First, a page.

Running from Bellefontaine to Dayton, this sixty-mile-long river is one of the few rivers still to hold a healthy population of native brook trout. As with many Ohio rivers, it is also stocked annually with yearling browns of about 8-inch in length. Although it can be difficult to fish due to clear water and overhanging foliage, the rewards can be well worth the effort.
Access isn’t excellent, but there are options along a few nearby routes, including US Route 35 and US Route 55, and are usually located at bridges where county and local roads cross the river.
The fishing here is for the purist; although the recently stocked fish might fall for clumsily cast or ill-chosen fly, the established fish are trickier to tempt, which makes for a rewarding experience when you do fool one.
Most of the success on this river is from fishing areas shaded by trees or overhangs. This is where the bigger trout tend to lurk. For hatches there is a fantastic guide which details a month by month of what to expect available at the Perfect Fly Store website, they will also offer you advice on which flies are best to take on your trip.
Hatches to expect include from early March and into May there is a consistent hatch of Blue Winged Olives. Also, Sulfur Hatches usually start in May along with March Browns and Hendricksons.
Early spring is reckoned to be when this river is best, but Sedges and Caddisflies’ hatches keep the fish interested later in the year. There are also year-round hatches of Midges.
The Conneaut begins in Pennsylvania before entering Ohio and flowing into Lake Erie at Conneaut. Be warned, though, bring out the big guns if you intend to fish this creek.
It is known as the steelhead capital of the world.
It has populations of walleye, bass, and northern pike and a documented 75 other fish species in addition to steelhead and brown trout.
Unfortunately, fishing access is relatively limited, for although a 20-mile stretch has been designated a state wild and scenic river, there is no real public access. Some private landowners may grant you access, but it is a case of asking.
You may be better advised to hire a local guide. The Steelhead Guide is a long-established guiding service that specializes in Steelhead fishing.
Wondering, “Should I hire a fly fishing guide?” Read this article to help you decide.
For public access, the best places are the Conneaut Breakwater and Harbor, Lakeville Park, Keefus and Creek Roads, and at the Old Main Road section of Route 7, which is considered a bit of a hotspot!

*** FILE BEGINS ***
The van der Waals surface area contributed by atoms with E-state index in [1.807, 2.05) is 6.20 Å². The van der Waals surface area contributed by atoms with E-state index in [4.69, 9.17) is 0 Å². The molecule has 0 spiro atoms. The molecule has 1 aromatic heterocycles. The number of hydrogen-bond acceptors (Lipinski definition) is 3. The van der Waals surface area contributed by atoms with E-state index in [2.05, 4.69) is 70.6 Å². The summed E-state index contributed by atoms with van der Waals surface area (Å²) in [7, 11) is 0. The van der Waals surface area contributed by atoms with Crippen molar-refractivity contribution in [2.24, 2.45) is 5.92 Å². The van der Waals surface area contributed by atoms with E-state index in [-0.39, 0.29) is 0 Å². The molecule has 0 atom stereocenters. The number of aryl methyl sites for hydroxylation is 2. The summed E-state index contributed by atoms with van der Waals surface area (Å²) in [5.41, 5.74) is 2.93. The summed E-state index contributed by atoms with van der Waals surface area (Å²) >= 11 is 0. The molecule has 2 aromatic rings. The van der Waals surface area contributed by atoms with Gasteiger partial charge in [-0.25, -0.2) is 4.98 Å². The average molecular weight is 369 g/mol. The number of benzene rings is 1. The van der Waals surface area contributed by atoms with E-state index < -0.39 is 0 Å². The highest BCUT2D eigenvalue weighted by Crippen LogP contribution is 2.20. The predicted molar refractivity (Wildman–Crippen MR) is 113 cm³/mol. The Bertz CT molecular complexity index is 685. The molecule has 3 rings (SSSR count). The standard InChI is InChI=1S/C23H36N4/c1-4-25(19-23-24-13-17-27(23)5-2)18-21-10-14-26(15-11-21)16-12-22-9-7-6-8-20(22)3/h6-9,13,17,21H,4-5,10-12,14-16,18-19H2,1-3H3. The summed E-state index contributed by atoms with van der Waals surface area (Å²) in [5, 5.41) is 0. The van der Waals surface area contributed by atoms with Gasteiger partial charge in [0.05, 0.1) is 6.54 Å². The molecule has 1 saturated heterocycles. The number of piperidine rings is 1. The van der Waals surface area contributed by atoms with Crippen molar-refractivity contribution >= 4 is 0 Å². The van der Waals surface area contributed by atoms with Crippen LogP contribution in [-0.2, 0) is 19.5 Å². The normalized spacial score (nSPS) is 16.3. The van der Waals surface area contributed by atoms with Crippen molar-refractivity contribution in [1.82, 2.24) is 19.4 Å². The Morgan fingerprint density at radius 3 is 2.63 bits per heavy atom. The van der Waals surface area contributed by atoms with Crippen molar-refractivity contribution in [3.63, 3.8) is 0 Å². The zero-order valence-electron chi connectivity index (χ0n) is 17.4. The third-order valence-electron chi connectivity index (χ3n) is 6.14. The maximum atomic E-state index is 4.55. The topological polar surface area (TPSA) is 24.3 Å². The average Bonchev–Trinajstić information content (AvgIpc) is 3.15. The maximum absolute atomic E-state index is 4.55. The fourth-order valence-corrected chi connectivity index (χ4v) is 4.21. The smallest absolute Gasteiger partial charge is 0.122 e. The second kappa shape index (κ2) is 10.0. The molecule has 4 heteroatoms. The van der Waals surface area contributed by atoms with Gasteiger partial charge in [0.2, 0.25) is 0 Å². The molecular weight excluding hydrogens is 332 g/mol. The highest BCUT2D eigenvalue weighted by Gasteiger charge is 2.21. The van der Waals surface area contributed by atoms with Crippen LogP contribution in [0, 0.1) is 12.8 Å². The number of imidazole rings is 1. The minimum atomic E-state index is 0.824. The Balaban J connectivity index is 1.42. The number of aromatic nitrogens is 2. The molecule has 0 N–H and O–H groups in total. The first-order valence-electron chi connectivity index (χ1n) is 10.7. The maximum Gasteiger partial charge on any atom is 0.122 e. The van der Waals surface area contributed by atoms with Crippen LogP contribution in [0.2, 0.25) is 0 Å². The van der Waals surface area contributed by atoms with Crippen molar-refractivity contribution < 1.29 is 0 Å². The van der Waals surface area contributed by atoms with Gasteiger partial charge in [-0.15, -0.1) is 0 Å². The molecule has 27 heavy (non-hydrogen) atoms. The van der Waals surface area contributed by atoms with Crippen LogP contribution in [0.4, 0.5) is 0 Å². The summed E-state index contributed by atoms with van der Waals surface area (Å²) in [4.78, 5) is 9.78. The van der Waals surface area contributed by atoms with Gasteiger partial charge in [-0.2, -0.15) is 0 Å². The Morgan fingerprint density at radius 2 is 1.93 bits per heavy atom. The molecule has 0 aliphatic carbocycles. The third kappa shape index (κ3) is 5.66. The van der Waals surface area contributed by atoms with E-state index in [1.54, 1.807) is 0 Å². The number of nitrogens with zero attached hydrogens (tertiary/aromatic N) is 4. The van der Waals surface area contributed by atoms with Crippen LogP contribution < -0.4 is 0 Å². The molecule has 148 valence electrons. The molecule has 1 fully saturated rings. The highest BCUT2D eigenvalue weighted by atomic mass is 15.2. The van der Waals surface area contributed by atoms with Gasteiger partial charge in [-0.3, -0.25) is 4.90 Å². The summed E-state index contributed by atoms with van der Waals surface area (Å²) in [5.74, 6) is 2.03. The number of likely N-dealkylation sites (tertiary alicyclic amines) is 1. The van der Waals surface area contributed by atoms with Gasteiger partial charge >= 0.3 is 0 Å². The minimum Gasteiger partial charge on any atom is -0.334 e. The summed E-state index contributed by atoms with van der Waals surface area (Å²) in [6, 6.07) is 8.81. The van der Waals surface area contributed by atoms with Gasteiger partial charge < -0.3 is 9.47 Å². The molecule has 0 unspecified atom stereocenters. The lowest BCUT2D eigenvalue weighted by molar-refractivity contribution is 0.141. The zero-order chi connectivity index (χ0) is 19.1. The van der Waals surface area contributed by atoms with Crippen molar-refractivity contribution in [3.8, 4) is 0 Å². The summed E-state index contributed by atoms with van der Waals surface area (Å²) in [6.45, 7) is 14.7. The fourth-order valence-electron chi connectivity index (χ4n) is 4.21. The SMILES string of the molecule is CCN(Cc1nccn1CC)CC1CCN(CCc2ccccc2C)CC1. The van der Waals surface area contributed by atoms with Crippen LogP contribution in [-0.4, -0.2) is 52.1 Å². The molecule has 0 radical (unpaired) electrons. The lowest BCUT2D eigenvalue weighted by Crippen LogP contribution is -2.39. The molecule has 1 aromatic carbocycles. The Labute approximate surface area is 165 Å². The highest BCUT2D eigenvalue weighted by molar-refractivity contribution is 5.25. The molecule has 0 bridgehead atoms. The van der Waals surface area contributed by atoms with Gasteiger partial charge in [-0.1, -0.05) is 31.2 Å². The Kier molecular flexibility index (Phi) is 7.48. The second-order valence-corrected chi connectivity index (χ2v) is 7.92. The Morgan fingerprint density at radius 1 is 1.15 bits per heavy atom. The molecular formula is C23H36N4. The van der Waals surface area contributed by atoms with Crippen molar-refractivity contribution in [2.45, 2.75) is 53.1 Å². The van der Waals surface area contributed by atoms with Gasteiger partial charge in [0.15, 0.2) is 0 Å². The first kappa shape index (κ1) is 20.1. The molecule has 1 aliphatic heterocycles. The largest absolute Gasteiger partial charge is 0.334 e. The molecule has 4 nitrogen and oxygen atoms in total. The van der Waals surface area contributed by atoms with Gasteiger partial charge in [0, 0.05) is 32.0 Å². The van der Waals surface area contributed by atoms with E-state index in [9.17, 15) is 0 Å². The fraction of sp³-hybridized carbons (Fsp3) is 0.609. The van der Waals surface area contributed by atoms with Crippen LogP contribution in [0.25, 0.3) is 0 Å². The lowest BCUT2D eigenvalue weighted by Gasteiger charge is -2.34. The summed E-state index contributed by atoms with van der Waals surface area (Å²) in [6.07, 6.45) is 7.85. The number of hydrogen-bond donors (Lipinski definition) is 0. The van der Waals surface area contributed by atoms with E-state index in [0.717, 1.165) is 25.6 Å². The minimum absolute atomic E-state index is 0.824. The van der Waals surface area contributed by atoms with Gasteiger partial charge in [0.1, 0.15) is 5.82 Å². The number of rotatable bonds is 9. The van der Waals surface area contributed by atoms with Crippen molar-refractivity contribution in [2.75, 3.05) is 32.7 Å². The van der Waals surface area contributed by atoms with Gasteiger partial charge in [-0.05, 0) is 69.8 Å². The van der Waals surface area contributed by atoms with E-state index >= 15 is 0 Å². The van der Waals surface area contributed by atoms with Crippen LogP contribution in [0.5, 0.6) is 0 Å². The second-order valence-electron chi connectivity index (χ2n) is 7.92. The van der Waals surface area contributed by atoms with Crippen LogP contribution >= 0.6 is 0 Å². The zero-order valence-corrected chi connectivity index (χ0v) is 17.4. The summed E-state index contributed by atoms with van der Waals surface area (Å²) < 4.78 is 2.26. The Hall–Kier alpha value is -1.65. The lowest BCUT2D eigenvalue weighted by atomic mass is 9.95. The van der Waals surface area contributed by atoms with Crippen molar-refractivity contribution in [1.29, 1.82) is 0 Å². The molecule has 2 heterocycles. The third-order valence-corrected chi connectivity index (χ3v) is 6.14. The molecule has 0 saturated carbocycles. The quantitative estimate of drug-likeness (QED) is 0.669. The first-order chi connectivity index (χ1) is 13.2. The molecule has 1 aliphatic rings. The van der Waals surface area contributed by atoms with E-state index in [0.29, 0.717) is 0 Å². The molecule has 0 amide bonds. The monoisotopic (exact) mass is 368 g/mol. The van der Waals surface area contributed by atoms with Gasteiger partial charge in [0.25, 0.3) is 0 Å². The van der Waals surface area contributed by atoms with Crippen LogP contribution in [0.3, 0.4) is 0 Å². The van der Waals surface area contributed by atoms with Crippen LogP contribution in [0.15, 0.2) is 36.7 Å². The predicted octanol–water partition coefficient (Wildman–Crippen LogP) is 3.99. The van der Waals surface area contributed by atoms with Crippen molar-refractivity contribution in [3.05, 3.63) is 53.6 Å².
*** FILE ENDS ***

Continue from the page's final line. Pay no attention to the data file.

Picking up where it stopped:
It is worth noting that in Ohio, land ownership includes the riverbank, so although you can gain access to the river at public access points, please be aware that fishing the bank on private property is forbidden without the landowner’s permission. The river can still be fished by float or boat in these areas.
For Steelhead fishing in Conneaut Creek, the run usually begins in late October and continues until late April. December is considered the ultimate time to plan your trip.
Little Miami River
A tributary of the Ohio River itself, the Little Miami River meanders through southwest Ohio counties for over a hundred miles. While not an excellent trout river, it does boast over 80 species of catchable fish.
One of the great joys of fishing the Little Miami is that you don’t know what you’re going to hook. Both smallmouth and largemouth bass are common, as are walleye, sauger, rock bass, white bass, and gar. And these are only the most common ones. Striped bass weighing up to 15lbs have also been recorded as well as the occasional Muskie.
Smallmouth bass fishing is what most anglers head to this river for. They are aggressive and feisty fighters that make for great sport on a lighter fly outfit. We recommend an 8.5 to 9-foot rod rated for a 4 or 5 line.
Streamers and poppers are great lures to attract the smallmouth who can attack these with such ferocity that it can feel like your shoulder has popped. The best time to fish from these is from February or March through until the Fall.
Local outfitters Delamere and Hopkins run guided trips and fishing schools throughout the year on the Little Miami River and can also offer you great advice on where and what to fish.
Running through the heart of downtown Cleveland the Rocky River is not what many anglers would consider prime fishing real estate. But don’t be fooled by the river’s location.
The Rocky River is one of the sites in Ohio that is stocked with Manistee Steelheads. These fish grow into large silver bullets that can strip you down to the backing line in a matter of seconds.